I don’t exactly eat an apple every day, but it’s close. I love apples. I eat them year-round. We don’t think much about year-round food, but we should. After all, apples are harvested in the fall in North America. Even with the high-tech storage the apple industry uses which can keep freshly-picked apples marketable for months, there will be gaps in the supply.
Enter South America. Chile, specifically. Since their seasons are the opposite of ours—their winter is our summer—they can supply us with apples in the lean times. Not just apples of course but a huge variety of other fruits like berries and grapes.
Here’s the label on the apple bag, the last batch from Raley’s I just finished:
I checked out COPEFRUT. They are an agricultural cooperative based in Curicó, Chile, which is in the country’s central valley, a large depression west of the Andes and bounded by the coastal mountains. It has a Mediterranean climate similar to our own Central Valley here in California and thus is a great place to grow things. The organic apples come from the Maule and Araucanía Regions:
Apples are typically exported via refrigerated containers on ships. The trip to LA or another western port from the Chilean coast takes about two weeks. And as I mentioned earlier, the apple industry has sophisticated atmosphere-controlled storage options that allow wholesalers to supply multiple markets over a span of several weeks. That way I can have fresh, delicious apples year-round at my local supermarket.
Maritime transport is the most energy-efficient way to move things between continents. Air transport has a much, much larger carbon footprint. There’s a lot of interest these days in local, farm-fresh foods. Those of course are seasonal supplies. Most people I know want their coffee and bananas year-round. And once I could get the kind of apples I like every single week of the year in the produce section of my local store I got hooked. I would definitely miss my “apple a day” if the Chileans decided to sell their stuff elsewhere!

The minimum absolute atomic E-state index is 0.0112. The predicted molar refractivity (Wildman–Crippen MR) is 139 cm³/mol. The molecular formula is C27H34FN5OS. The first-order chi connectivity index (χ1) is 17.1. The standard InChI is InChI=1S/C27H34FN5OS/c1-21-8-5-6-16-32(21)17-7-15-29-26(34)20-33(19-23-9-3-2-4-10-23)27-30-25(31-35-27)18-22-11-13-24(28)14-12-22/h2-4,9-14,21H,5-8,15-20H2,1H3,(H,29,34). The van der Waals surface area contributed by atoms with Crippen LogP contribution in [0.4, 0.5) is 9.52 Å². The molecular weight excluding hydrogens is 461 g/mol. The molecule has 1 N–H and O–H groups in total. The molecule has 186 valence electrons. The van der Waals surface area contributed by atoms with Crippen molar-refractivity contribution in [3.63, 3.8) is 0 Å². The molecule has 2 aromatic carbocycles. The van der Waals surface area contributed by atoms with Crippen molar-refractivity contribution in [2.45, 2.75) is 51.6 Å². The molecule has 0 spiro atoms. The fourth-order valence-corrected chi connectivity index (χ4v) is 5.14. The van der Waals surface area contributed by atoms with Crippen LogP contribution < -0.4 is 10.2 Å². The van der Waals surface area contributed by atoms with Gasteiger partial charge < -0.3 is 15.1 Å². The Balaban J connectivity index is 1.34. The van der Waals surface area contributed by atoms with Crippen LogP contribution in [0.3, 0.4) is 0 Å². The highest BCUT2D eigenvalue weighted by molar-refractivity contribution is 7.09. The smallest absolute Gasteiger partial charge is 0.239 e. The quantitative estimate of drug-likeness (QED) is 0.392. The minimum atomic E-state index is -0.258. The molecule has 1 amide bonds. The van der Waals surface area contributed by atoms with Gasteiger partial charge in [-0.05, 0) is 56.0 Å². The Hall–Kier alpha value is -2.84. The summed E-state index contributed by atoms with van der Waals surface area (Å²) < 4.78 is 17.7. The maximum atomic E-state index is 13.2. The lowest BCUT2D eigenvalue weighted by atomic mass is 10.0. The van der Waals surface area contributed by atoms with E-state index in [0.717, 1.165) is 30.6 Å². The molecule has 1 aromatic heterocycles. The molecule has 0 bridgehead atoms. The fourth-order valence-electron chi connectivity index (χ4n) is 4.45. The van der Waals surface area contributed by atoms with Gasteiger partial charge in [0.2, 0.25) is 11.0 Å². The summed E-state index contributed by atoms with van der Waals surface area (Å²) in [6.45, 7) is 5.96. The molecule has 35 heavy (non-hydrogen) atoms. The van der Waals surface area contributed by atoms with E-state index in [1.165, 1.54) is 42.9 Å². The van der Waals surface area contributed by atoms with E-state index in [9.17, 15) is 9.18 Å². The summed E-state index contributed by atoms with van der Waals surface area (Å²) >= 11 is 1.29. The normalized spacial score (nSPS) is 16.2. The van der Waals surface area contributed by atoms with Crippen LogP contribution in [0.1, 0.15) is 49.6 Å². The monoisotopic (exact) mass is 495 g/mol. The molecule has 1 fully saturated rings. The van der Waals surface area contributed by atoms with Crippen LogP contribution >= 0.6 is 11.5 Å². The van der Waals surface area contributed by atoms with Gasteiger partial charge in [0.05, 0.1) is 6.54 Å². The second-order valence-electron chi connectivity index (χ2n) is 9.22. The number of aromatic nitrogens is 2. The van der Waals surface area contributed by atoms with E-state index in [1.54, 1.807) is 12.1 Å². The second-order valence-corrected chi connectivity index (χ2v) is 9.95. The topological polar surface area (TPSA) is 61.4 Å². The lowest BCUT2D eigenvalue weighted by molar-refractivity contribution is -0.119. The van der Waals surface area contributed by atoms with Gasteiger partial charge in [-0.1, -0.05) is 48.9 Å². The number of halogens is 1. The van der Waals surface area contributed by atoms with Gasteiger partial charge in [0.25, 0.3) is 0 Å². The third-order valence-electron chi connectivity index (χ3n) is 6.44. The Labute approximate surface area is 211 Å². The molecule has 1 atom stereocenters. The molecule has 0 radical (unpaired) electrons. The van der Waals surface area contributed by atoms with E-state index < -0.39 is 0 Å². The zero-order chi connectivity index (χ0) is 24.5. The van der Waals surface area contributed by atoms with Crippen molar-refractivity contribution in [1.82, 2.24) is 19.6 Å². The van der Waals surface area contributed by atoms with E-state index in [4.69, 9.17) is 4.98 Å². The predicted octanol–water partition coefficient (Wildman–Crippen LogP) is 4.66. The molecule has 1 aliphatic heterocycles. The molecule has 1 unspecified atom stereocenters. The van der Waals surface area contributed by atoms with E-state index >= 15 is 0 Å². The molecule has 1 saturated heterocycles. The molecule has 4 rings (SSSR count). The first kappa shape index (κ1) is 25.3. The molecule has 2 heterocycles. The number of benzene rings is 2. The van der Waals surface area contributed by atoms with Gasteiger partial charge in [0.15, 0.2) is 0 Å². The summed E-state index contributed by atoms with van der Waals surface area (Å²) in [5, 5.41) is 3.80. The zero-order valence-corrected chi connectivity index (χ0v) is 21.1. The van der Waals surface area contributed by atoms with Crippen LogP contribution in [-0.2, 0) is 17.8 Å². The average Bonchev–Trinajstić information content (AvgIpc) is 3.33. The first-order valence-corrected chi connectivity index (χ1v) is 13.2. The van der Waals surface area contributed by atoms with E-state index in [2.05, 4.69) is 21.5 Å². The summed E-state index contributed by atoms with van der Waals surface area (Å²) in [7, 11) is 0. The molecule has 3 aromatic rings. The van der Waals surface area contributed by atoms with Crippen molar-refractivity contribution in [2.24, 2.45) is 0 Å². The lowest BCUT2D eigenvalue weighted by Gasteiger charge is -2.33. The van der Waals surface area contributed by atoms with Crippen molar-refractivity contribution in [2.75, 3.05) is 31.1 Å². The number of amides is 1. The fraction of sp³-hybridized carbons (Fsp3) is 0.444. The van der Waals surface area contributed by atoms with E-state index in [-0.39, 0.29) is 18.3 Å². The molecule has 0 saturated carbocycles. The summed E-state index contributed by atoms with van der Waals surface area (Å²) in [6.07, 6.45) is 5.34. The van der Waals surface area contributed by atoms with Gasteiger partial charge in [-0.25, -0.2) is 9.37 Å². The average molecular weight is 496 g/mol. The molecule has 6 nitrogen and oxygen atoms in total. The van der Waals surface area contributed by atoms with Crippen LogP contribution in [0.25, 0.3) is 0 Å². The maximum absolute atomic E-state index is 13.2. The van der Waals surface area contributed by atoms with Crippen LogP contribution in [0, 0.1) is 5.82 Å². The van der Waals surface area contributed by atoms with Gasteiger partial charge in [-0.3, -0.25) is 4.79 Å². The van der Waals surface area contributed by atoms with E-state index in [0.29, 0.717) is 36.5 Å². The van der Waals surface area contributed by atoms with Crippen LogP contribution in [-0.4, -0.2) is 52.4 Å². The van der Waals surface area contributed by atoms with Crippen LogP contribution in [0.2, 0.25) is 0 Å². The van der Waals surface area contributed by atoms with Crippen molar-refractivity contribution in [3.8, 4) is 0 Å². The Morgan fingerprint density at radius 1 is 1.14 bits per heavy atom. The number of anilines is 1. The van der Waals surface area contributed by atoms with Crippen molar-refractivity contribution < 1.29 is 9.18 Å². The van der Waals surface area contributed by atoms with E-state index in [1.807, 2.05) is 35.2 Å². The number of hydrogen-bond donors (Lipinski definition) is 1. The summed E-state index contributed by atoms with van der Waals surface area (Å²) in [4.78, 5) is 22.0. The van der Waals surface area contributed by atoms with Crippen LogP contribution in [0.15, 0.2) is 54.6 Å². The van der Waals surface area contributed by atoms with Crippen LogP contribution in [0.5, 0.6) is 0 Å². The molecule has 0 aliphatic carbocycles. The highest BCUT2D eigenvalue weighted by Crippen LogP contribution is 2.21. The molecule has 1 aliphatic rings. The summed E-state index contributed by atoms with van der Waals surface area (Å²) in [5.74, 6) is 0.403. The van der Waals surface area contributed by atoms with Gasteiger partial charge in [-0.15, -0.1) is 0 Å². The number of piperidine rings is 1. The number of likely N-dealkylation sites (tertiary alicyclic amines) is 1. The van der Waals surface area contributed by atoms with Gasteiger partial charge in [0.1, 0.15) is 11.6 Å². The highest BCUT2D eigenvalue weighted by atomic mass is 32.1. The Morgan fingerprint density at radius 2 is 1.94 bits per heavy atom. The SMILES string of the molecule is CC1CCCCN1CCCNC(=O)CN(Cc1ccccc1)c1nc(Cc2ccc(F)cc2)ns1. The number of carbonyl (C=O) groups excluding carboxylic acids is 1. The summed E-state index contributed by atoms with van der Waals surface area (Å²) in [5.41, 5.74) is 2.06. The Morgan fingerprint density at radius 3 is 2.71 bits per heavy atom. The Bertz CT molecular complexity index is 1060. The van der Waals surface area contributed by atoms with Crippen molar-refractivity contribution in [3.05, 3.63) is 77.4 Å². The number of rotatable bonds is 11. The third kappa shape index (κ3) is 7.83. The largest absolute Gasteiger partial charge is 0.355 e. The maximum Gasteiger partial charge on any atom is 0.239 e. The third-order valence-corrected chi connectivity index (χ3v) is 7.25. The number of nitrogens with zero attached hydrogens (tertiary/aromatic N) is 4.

Farm-to-table is great. Support your local growers. But that’s just part of the picture. Our food supply is a complex web of global traffic. That’s why a war in Ukraine can effect grain prices. We are all connected together even if we don’t want to be. If we want to keep eating, and eat well, we should hope that all the ways we get our food are part of healthy, robust systems. These systems require huge inputs of both human and material energy. A hell of a lot of people have to work together to make sure these things get done. And that’s OK by me, after all getting a bunch of people to work together is a good thing, right?